Rita is 6, Rasi 13, Vince 15, Iza 14, Robi 23, Péter and Kriszta are 33 years old. All of them have spent their childhoods behind the walls of the Budapest Peto Institute. One day they are leaving. All of them. Out into the life...
My great grandfather, János Hoffmann was born in 1895, in Szombathely, Hungary. Perished in Auschwitz, in 1944. I never met him although I could have… I could have some early recollections of his figure if there had been no Holocaust. It seems to me that my mother’s existence in this world is out of God’s special grace and so is mine, for supposing my grandmother, a young girl of 17 in 1944, had not survived Auschwitz, history would have put an end to my family tree with a great thud forever. But my grandmother stood through, here she is, along with my mother who was later born to her, and so here I am as well. And here is my great grandfather, János Hoffman, too. No, not in his physical form. He died in one of those gas chambers for doctor Mengele happened to point to the right one day. If I had had the chance to know my great grandfather I might have heard some family legends from him. He might have told me stories about the family, my background. I might have been given a clearer picture of where I was coming from, how my ancestors lived. His voice might still resound in my ears, I could remember his face the expression in his eyes, feel his vibration. Through him I could have flown back centuries into the past. I would have been able to picture true stories on the screen of my imagination, I could have asked him about facts and events… If…if…if…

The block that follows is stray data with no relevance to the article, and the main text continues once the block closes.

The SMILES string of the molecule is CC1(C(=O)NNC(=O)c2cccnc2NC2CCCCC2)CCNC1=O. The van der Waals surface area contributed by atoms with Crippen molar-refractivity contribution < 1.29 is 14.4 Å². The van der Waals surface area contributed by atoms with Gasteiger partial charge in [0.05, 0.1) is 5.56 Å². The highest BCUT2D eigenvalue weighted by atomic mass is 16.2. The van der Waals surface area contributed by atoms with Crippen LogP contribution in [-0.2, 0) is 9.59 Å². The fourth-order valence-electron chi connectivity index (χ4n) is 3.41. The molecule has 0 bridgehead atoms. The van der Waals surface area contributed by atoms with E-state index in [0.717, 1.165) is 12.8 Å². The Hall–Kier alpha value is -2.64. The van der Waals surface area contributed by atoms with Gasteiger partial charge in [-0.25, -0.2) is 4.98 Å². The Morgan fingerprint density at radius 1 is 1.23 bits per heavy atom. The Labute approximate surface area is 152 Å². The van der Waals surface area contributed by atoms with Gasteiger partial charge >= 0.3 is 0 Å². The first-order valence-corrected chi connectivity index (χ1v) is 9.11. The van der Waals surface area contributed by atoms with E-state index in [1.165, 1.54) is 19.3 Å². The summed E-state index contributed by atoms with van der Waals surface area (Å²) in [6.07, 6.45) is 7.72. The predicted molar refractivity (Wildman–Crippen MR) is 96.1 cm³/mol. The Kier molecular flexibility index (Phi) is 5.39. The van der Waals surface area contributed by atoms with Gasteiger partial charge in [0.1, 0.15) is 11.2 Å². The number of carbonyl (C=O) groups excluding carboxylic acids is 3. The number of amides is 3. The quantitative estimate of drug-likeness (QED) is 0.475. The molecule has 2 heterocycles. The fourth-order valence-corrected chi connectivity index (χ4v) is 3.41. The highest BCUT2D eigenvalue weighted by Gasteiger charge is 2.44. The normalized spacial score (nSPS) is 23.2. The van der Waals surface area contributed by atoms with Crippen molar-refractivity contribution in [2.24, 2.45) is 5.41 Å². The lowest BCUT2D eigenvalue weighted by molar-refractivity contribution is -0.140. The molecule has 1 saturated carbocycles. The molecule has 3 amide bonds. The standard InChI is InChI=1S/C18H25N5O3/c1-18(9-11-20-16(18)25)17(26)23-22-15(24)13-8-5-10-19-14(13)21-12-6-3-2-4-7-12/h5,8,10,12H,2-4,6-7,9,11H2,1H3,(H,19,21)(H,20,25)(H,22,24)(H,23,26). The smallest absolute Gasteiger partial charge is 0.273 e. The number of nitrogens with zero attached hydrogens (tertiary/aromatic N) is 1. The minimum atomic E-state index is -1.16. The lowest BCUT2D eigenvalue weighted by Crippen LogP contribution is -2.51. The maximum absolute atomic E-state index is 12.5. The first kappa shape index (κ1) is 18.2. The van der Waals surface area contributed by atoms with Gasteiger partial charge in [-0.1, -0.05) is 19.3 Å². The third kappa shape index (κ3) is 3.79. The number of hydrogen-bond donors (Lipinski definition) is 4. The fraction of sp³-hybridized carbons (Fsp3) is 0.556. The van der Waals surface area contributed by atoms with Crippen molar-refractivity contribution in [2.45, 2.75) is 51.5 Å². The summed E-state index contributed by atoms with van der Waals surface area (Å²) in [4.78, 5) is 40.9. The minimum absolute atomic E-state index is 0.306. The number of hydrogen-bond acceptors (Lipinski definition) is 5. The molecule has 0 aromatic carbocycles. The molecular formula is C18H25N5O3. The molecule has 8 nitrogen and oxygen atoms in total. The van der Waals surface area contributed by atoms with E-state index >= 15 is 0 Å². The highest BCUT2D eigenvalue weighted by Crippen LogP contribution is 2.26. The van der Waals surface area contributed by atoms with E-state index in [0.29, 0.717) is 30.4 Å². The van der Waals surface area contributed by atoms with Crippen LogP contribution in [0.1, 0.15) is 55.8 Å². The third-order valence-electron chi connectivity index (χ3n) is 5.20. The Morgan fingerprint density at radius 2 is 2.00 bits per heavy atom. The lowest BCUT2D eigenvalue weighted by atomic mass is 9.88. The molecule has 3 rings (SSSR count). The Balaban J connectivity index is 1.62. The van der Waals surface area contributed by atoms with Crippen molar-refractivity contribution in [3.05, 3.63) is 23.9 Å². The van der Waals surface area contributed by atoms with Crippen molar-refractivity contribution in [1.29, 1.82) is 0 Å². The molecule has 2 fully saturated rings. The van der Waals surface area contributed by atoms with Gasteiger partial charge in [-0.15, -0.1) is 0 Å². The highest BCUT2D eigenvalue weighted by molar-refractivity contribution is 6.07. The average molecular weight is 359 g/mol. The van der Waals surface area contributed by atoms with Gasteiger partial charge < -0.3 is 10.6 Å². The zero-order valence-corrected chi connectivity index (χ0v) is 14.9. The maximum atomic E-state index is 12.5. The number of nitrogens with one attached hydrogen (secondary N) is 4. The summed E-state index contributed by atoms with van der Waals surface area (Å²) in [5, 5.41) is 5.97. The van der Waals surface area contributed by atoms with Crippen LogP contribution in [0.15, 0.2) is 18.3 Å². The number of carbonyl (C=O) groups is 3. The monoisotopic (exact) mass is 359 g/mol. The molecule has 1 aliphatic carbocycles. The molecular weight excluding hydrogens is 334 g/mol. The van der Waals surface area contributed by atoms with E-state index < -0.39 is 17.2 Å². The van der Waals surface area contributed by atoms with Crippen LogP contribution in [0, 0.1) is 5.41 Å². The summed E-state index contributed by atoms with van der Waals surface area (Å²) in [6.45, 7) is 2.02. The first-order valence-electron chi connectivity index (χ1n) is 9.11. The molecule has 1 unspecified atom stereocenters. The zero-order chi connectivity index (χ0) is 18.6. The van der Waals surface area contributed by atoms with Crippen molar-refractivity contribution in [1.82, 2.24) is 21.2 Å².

I was found with the story of Regina Jonas. My first feature film was premiered at the Jewish Film Festival in Amsterdam, with opening remarks by Rabbi Eliza Klapechek. Later, she came up to me and asked if I wanted to make a film about the world’s first woman rabbi. I didn’t think the topic interested me. I only remembered Regina Jonas’s name and had no idea when and where she’d lived. Years later, out of curiosity, I checked up on who she actually was. That’s when I learned that she lived in the Germany of the 1930s, in Berlin, and her greatest dream was to become a rabbi. She felt that she was born to be a rabbi. This was what she had to do. She knew it from the time she was a little girl. But a woman could not be a rabbi according to the laws of Jewish religion.